Layers of London (II)

If you take the crowds out of the equation, London is truly magical at Christmas. It sparkles, glitters and gleams with festive cheer from Winterville to Winter Wonderland. Christmas, Yuletide, Noël, call it what you will – the festive season is my favourite time of the year, and I couldn’t resist pulling together a seasonal edition of this series. Last week, Laurence and I headed down to London for a day full of touristy goodness; we hit the streets instead of the sweaty underground trains, and clocked up a whopping 30,000 steps in the process. (More than enough to justify all the mince pies we ate later in the day.) Here’s what we got up to . . .

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Rambling on Rombalds Moor

Our trip to Leeds wouldn’t have been complete without a hike, so a few days before we left, my OS maps came off the bookshelf and the felt tips were brought out. We ummed and ahhed over where to go (Yorkshire Dales? North York Moors? Ilkley?) and eventually settled on a ten kilometre hike across the eastern edge of Rombalds Moor, a fairly low-lying area of moorland between Ilkley and Keighley.

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There’s No Place Like Leeds

When all is said and done, the North will always be my home: I grew up there, studied there and hope – one day – to move back there. In mid-November, Laurence and I spent a long weekend in Leeds reliving our student days, visiting old haunts and eating our way across the city. (Mostly eating, if I’m honest, but we did clock up a lot of steps zig-zagging from LS1 to LS6.) Hopping aboard the 18:03 to Leeds, I was only too happy to be trading the pancake-flat South for the rolling hills of the North.

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Conquering the Clwydian Range

Stretching from Prestatyn to Llandegla, the Clwydian Range is a chain of (fairly low) peaks that runs along the border of Denbighshire and Flintshire, in North Wales. Having grown up just across the border, it’s an area that will always hold a special place in my heart. Today, I’d like to take you on an armchair tour of Foel Fenlli, a peak which lives in the shadow of its neighbour, Moel Famau.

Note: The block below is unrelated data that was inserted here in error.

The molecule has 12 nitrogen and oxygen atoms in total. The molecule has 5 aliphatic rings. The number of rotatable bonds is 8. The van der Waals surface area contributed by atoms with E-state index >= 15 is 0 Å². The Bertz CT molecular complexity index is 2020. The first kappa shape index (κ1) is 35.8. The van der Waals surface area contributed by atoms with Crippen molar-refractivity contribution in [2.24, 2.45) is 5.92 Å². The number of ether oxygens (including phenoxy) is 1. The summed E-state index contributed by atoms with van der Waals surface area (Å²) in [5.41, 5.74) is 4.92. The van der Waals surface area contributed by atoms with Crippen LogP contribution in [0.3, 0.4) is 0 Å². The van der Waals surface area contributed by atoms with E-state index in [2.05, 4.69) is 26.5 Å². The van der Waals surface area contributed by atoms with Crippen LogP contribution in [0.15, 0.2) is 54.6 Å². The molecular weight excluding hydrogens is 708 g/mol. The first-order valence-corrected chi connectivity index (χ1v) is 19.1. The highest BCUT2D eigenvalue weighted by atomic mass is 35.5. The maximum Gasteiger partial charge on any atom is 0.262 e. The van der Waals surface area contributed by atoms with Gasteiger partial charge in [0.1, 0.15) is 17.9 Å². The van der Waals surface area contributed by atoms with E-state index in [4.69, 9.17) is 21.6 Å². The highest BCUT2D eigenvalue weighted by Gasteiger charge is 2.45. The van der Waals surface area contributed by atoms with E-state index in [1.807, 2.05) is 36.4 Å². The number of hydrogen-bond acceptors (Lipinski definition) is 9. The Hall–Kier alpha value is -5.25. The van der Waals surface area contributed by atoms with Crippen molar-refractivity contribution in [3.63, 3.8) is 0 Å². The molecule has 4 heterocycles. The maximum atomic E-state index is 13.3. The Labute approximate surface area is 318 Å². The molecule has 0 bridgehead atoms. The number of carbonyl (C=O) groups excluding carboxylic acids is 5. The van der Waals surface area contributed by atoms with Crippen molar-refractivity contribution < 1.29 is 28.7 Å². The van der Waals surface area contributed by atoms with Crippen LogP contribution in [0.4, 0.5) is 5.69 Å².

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Layers of London (I)

London is pillar-box red telephone boxes, black cabs and beefeaters. London is world-class museums, theatres and landmarks. London is, quite simply, a treasure trove for tourists. Over the years, I’ve come to know London rather well, though I’d never claim to know it like the back of my hand like the candidates on The Apprentice so often do. If I don’t have my nose in a book or a crossword, I’ll be scouring the pages of Time Out, keeping my eyes peeled for new things to do in the capital. Beyond the blinding lights of Piccadilly Circus, there’s a bounty of lesser-known gems, just waiting to be explored – and that’s where this series comes in. Just as I did for Paris, I’ll be using this series as a means of documenting some old favourites and newly-discovered gems in the Big Smoke.

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The Leaning Tower of Pisa and Other Monuments

Once a maritime powerhouse, Pisa now owes its spot on the well-trodden tourist trail of Italy to something else entirely: an unnervingly wonky tower, which cheerfully photobombs every photo you’ll attempt to snap in the Piazza dei Miracoli. The Leaning Tower of Pisa may draw in hundreds of thousands of visitors annually, but there’s arguably more to this city than its famous tilting tower.

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City of Towers

If Oxford is the City of Spires, then Lucca is the City of Towers. (Towers which, in my humble opinion, outshine the iconic Leaning Tower in neighbouring Pisa.) Having spent three days exploring the nooks and crannies of each of the Cinque Terre’s picturesque villages, we were keen to make the most of our time in Italy and, at Laurence’s colleague’s suggestion, decided to spend our final full day in Lucca. It was a hop, skip and a train ride away from Manarola, and we felt it was a day well spent.

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